At the edge of Weeden Park, next to the U.S. Post Office, stands a man with a spyglass in hand, gazing intently across Main Street in the historic village of Lawrenceville.
The “man” is not real – just a collection of recycled parts. He stands on a pair of Electrolux vacuum canisters and automobile shock absorbers for legs, a scrap metal electrical panel box for a torso, blue electrical wire for hair and two colanders – one on top of the other – for a hat.
The man is, in fact, part of a sculpture display created by a group of artists, known as the Artists of the Motor Exhibits Building at the Grounds for Sculpture in Hamilton Township.
The recycled man is one of nearly a dozen whimsical sculptures in Weeden Park, ranging from a mirrored pyramid, to a rocking chair on a base underneath two trees, to an animal of indeterminate nature whose tail is pointed straight up in the air.
Although the sculptures were installed in Weeden Park by their creators last month, a formal ribbon-cutting ceremony for “Sculpture in the Park” is planned for Dec. 15 at noon.
The sculpture garden will be on display for one year, said Kelly Edelstein, the executive director of Lawrenceville Main Street. The nonprofit group is in charge of revitalizing the business district.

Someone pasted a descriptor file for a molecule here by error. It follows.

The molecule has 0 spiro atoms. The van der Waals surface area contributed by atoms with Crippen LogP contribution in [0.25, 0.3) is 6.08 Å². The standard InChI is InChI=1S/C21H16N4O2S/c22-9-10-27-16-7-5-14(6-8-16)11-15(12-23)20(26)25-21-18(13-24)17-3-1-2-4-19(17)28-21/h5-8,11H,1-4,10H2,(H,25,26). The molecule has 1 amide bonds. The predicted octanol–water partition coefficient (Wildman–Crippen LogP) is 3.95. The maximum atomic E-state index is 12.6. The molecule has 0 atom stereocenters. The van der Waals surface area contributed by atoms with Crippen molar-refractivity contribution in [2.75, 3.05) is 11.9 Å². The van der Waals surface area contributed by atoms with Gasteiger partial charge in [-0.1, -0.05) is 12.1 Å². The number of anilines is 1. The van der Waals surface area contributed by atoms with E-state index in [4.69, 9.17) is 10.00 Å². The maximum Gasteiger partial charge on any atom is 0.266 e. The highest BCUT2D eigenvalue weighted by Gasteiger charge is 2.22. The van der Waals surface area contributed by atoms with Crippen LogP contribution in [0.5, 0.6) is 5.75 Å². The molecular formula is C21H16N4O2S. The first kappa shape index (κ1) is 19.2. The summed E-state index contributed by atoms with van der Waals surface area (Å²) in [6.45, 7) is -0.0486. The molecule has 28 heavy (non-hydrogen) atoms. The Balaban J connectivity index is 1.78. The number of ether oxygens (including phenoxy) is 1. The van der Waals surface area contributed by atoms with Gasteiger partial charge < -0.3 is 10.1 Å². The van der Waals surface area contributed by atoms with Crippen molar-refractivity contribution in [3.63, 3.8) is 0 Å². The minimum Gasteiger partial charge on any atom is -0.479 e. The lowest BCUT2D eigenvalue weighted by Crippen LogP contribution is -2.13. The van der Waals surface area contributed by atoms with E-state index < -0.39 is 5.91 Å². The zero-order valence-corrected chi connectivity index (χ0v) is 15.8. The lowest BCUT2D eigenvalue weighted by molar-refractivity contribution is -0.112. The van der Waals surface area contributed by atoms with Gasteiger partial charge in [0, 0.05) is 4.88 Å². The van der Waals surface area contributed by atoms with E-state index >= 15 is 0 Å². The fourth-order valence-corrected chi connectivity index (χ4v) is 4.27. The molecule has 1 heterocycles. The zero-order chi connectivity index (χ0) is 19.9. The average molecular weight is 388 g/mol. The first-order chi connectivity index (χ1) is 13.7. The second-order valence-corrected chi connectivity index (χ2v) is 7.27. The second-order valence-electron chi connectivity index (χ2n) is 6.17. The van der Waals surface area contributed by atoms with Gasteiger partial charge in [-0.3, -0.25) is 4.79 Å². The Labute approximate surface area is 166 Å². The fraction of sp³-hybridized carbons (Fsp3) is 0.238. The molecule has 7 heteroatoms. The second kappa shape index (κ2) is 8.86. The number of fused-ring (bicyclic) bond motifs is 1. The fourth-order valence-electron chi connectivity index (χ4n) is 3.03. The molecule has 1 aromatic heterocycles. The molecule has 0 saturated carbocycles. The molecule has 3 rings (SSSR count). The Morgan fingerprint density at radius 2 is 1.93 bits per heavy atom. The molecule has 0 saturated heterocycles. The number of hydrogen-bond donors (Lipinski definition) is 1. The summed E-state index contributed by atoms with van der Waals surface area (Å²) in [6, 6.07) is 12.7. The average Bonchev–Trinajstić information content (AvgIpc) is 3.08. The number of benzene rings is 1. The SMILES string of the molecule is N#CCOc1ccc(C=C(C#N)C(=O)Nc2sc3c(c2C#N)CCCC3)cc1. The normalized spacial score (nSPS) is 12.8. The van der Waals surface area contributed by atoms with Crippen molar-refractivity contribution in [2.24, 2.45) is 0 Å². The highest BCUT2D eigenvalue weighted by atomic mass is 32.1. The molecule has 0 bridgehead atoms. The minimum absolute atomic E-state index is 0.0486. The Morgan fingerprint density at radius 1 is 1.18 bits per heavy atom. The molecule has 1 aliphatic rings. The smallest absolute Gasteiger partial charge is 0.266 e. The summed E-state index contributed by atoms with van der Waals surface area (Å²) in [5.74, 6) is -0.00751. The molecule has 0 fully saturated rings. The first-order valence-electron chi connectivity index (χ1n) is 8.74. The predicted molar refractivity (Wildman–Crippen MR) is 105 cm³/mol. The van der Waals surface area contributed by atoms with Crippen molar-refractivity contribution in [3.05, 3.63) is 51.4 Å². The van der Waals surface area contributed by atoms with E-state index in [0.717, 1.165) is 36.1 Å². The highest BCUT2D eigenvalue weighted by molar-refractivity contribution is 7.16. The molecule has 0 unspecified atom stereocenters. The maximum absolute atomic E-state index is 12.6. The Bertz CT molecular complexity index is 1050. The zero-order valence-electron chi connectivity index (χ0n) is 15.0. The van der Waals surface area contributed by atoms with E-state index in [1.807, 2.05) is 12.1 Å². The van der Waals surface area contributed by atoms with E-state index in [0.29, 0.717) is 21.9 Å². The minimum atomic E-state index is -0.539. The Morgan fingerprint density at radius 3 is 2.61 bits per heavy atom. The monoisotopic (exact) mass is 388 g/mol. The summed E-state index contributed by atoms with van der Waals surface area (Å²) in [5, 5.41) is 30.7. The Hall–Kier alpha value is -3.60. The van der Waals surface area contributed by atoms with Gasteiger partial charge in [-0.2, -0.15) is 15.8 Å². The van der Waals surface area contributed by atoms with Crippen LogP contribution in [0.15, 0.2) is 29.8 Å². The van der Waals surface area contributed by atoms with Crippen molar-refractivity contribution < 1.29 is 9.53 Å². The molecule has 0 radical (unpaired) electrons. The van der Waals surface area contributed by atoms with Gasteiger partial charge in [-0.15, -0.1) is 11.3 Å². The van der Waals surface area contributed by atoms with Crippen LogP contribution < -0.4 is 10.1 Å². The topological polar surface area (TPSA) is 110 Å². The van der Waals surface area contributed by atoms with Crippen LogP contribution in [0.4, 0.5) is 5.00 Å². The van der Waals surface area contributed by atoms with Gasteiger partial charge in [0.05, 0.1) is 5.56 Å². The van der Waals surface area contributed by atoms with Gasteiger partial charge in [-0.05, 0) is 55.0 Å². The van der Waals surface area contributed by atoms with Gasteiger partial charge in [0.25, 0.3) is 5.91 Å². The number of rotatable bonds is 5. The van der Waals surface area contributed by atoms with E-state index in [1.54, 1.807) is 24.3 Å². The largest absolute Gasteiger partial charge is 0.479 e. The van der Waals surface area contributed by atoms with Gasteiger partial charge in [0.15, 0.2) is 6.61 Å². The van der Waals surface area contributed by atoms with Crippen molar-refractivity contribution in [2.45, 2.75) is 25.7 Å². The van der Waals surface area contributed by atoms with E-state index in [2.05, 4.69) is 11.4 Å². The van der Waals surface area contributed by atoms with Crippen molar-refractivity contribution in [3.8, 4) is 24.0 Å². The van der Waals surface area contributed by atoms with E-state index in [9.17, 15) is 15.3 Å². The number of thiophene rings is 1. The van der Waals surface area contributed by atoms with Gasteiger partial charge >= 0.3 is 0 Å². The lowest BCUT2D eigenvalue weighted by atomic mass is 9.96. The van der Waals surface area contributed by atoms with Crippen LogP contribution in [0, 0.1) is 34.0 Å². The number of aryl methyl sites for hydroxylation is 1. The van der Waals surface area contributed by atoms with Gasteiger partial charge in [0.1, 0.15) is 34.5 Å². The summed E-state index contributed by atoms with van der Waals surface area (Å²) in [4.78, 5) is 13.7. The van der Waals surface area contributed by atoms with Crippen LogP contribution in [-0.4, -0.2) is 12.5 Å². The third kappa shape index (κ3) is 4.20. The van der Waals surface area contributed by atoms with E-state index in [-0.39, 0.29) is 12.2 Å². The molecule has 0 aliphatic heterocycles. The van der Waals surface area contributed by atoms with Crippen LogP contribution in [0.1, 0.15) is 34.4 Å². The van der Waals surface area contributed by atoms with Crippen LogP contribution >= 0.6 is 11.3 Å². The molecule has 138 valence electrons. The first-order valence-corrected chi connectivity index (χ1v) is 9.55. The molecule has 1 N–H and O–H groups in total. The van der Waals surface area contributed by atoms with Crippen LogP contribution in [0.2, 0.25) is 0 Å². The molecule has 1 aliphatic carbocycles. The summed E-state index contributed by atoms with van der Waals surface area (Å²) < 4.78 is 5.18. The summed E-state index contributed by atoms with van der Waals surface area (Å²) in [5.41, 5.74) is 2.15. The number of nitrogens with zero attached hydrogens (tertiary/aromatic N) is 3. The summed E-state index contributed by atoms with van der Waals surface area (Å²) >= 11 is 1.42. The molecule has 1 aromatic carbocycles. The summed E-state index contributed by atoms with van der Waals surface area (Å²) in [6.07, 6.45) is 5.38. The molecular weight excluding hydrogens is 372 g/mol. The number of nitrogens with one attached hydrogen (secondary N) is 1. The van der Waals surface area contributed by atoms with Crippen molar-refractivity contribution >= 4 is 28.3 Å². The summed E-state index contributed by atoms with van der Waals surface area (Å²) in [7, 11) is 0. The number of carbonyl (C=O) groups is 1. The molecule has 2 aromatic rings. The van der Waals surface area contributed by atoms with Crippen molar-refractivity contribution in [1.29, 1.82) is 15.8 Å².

“This installation brings new energy to our already vibrant downtown. It will prove to be an exciting backdrop for the year of art and community programming that Lawrenceville Main Street has in the works,” Edelstein said.
The goal of the sculpture display is to draw visitors to Main Street, which is the business district in the village of Lawrenceville. The display grew out of a suggestion offered at a board of directors meeting held by Lawrenceville Main Street.
Angelo Stio III, who sits on the board of directors, said he visits the Grounds for Sculpture often and thought it might be possible to have one sculpture installed temporarily in Weeden Park – but then it grew.
Lawrenceville Main Street representatives contacted Margareta Warlick, who chairs the group of artists from the Grounds for Sculpture’s Artists of the Motor Exhibits Building.
Warlick visited Weeden Park, liked it and came up with the display. Some of the resident artists and sculptors of the Artists of the Motor Exhibit Building also visited Weeden Park in preparation for the exhibit.